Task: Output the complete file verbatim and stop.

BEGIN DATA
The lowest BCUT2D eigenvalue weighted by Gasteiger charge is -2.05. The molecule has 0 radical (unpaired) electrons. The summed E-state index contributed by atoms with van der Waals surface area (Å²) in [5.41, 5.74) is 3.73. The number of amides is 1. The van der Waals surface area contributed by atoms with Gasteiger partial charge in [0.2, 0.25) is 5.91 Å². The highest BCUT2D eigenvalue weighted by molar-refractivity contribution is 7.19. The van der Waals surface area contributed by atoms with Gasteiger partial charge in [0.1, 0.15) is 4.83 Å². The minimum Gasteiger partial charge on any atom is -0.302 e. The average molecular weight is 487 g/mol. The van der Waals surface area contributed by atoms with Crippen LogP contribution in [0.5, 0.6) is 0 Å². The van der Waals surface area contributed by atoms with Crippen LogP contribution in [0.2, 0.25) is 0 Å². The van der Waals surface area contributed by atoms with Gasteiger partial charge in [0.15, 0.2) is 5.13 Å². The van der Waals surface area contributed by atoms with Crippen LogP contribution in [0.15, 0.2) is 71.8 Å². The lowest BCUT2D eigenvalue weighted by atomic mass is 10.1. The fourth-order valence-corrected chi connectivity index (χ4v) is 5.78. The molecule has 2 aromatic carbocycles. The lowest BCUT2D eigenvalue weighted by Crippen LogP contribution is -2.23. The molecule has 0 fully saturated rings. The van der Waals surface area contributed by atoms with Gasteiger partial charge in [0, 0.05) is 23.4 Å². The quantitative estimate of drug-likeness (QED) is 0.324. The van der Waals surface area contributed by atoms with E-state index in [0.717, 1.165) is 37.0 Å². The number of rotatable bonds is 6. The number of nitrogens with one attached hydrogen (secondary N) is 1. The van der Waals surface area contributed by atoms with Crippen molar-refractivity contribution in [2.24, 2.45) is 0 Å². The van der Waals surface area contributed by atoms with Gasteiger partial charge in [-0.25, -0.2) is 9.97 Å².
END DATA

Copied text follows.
The lowest BCUT2D eigenvalue weighted by Gasteiger charge is -2.05. The molecule has 0 radical (unpaired) electrons. The summed E-state index contributed by atoms with van der Waals surface area (Å²) in [5.41, 5.74) is 3.73. The number of amides is 1. The van der Waals surface area contributed by atoms with Gasteiger partial charge in [0.2, 0.25) is 5.91 Å². The highest BCUT2D eigenvalue weighted by molar-refractivity contribution is 7.19. The van der Waals surface area contributed by atoms with Gasteiger partial charge in [0.1, 0.15) is 4.83 Å². The minimum Gasteiger partial charge on any atom is -0.302 e. The average molecular weight is 487 g/mol. The van der Waals surface area contributed by atoms with Crippen LogP contribution in [0.5, 0.6) is 0 Å². The van der Waals surface area contributed by atoms with Crippen LogP contribution in [0.2, 0.25) is 0 Å². The van der Waals surface area contributed by atoms with Gasteiger partial charge in [0.15, 0.2) is 5.13 Å². The van der Waals surface area contributed by atoms with Crippen LogP contribution in [0.15, 0.2) is 71.8 Å². The lowest BCUT2D eigenvalue weighted by atomic mass is 10.1. The fourth-order valence-corrected chi connectivity index (χ4v) is 5.78. The molecule has 2 aromatic carbocycles. The lowest BCUT2D eigenvalue weighted by Crippen LogP contribution is -2.23. The molecule has 0 fully saturated rings. The van der Waals surface area contributed by atoms with Gasteiger partial charge in [0, 0.05) is 23.4 Å². The quantitative estimate of drug-likeness (QED) is 0.324. The van der Waals surface area contributed by atoms with E-state index in [0.717, 1.165) is 37.0 Å². The number of rotatable bonds is 6. The number of nitrogens with one attached hydrogen (secondary N) is 1. The van der Waals surface area contributed by atoms with Crippen molar-refractivity contribution in [2.24, 2.45) is 0 Å². The van der Waals surface area contributed by atoms with Gasteiger partial charge in [-0.25, -0.2) is 9.97 Å².